Die Size Estimates and Arrangements

On the previous page, we showed pictures of ring bus and mesh arrangements. With a ring bus, ultimately the silicon layout of the cores and the interconnects can be regular but are not that stringent. Put the cores in a circle (or overlapping circles) and away you go. With a mesh, things get a little more rigid.

The mesh diagrams on the previous page are all presented as rectangles in x*y arrangements. You either have to add a full row or a full column to increase the die count, whereas in a ring it could be straight forward just to add another pair of cores into the ring (which is what happened over the last few generations). Adding a pair of cores in a mesh means that you end up with more corners and more edges – not all cores end up ‘equal’ and there can be performance penalties therein. Ideally, an arrangement where x = y is usually the best bet. This lets us make some predictions about how Intel’s silicon is lining up.

A side-note for discussion. If we had a 100x100 core arrangement, the cores in the middle would have big latency to get anywhere near external memory. Also, a 2D mesh could become a 3D mesh.

Three things come to our aid in discussing the LCC and HCC silicon. First was the original Skylake-X announcement back at Computex: one of Intel’s slides had an image of the basic floorplan of the HCC silicon to be used for the high core-count Skylake-X processors:

At the time, we were a bit stumped by this image. By counting the regular structures, we can see 4x5 arrangement, or rather a 20-core chip. On closer inspection two of the cores were different: on the second column, the top and bottom ‘cores’ did not look like cores. At the time we postulated that given the size of AVX512, this might be where they were. But the second piece of information was given through Intel’s mesh announcement.

Here’s the diagram:

This is meant to be a pseudo mockup of a theoretical core of n processors using the mesh topology. At the top are the socket links, along with the PCIe root complexes. However on the left and right are the DRAM controllers, essentially taking up the same area as a core but also using one of the mesh networking links.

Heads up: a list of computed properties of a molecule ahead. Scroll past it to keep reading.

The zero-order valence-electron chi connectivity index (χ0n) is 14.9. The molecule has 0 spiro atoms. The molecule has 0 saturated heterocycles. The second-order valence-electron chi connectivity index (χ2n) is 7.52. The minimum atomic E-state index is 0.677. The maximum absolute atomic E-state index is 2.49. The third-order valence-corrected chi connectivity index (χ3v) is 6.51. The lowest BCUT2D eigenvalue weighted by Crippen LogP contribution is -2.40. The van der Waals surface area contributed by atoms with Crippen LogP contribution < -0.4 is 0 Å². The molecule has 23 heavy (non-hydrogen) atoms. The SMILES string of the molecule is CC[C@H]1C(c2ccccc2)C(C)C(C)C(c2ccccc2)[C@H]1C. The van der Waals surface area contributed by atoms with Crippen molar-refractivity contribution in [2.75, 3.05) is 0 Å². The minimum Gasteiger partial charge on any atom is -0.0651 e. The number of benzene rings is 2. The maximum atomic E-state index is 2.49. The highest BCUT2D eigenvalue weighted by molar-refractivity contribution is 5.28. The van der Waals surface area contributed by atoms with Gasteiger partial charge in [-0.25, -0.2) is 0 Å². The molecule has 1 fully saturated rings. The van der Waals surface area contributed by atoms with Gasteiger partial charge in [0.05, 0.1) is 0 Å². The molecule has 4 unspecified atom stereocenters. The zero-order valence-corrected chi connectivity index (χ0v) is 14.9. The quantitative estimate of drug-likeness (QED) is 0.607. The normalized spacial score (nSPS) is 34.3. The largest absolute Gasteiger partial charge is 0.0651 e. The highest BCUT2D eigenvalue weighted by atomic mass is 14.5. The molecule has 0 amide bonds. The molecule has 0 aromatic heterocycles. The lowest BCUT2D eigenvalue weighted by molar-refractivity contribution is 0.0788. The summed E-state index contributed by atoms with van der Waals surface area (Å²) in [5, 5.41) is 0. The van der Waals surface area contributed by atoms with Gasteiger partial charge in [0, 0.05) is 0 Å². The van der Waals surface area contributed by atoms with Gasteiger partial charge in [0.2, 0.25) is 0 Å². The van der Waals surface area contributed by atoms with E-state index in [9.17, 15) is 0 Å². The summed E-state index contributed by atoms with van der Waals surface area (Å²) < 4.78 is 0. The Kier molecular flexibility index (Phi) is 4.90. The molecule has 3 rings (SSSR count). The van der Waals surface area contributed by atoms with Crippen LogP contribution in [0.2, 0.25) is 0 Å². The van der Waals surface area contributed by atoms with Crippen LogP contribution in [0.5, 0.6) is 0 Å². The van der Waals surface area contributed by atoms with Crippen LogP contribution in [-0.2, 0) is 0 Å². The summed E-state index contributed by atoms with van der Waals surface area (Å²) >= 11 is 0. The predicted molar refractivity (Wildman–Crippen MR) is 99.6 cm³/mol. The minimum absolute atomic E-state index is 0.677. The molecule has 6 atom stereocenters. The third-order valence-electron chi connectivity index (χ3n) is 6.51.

So scoot back to that HCC die image, and zoom in on one of those odd looking ‘cores’:

What we can see is three regular blue/green vertical areas, which means three on each side, for a total of six. Skylake-X only has four memory channels, but leaks have shown that the new Skylake-SP processors have six memory channels by design, so here they are. In the 4x5 grid, we have 18 cores and two sets of memory channels.

Back when Skylake-X was announced at Computex, I wrote that we were expecting the LCC silicon to be a 12-core design. At this time, we were still expecting Intel to use a ring-bus topology, and I mentioned before, adding two cores to a ring bus is fairly easy at the expense of peak latency between cores. Now that we know that Intel is using a mesh, it is quite different.

12 cores could quite easily fit into LCC silicon in a 3x4 arrangement, but that does not leave any room for the six memory controllers that the enterprise Xeons are all meant to have. If we added two ‘extra’ core sized areas for the 12-core design, we need a total of 14 segments. Using the x*y arrangement as required above, the only way 14 cores works is using a 7*2 arrangement. If this was the case, the DRAM controllers would essentially fill a whole row, or be at opposite ends of the column. If one of the x*y numbers is the number two, it makes more sense to use a ring bus any day of the week for power, die area and simplicity.